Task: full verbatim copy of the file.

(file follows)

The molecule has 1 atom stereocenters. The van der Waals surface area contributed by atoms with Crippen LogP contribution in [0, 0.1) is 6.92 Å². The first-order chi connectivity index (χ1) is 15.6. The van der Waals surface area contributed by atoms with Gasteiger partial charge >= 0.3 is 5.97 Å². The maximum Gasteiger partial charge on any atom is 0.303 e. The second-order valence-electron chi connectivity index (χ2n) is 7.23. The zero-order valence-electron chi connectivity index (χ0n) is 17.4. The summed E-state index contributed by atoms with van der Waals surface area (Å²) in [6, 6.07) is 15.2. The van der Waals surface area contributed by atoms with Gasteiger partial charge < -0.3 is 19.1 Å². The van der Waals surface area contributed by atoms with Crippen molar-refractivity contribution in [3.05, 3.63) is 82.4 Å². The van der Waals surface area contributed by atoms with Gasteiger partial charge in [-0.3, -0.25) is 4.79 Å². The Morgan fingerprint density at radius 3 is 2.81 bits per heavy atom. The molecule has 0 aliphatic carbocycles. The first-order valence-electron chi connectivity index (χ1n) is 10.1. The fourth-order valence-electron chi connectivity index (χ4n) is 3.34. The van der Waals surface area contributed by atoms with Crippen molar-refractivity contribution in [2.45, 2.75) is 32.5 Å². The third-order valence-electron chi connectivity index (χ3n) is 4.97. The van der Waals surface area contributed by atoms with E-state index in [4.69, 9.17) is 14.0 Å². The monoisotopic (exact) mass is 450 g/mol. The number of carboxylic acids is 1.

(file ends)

The molecule has 1 atom stereocenters. The van der Waals surface area contributed by atoms with Crippen LogP contribution in [0, 0.1) is 6.92 Å². The first-order chi connectivity index (χ1) is 15.6. The van der Waals surface area contributed by atoms with Gasteiger partial charge >= 0.3 is 5.97 Å². The maximum Gasteiger partial charge on any atom is 0.303 e. The second-order valence-electron chi connectivity index (χ2n) is 7.23. The zero-order valence-electron chi connectivity index (χ0n) is 17.4. The summed E-state index contributed by atoms with van der Waals surface area (Å²) in [6, 6.07) is 15.2. The van der Waals surface area contributed by atoms with Gasteiger partial charge < -0.3 is 19.1 Å². The van der Waals surface area contributed by atoms with Crippen molar-refractivity contribution in [3.05, 3.63) is 82.4 Å². The van der Waals surface area contributed by atoms with Gasteiger partial charge in [-0.3, -0.25) is 4.79 Å². The Morgan fingerprint density at radius 3 is 2.81 bits per heavy atom. The molecule has 0 aliphatic carbocycles. The first-order valence-electron chi connectivity index (χ1n) is 10.1. The fourth-order valence-electron chi connectivity index (χ4n) is 3.34. The van der Waals surface area contributed by atoms with Crippen molar-refractivity contribution in [2.45, 2.75) is 32.5 Å². The third-order valence-electron chi connectivity index (χ3n) is 4.97. The van der Waals surface area contributed by atoms with E-state index in [4.69, 9.17) is 14.0 Å². The monoisotopic (exact) mass is 450 g/mol. The number of carboxylic acids is 1.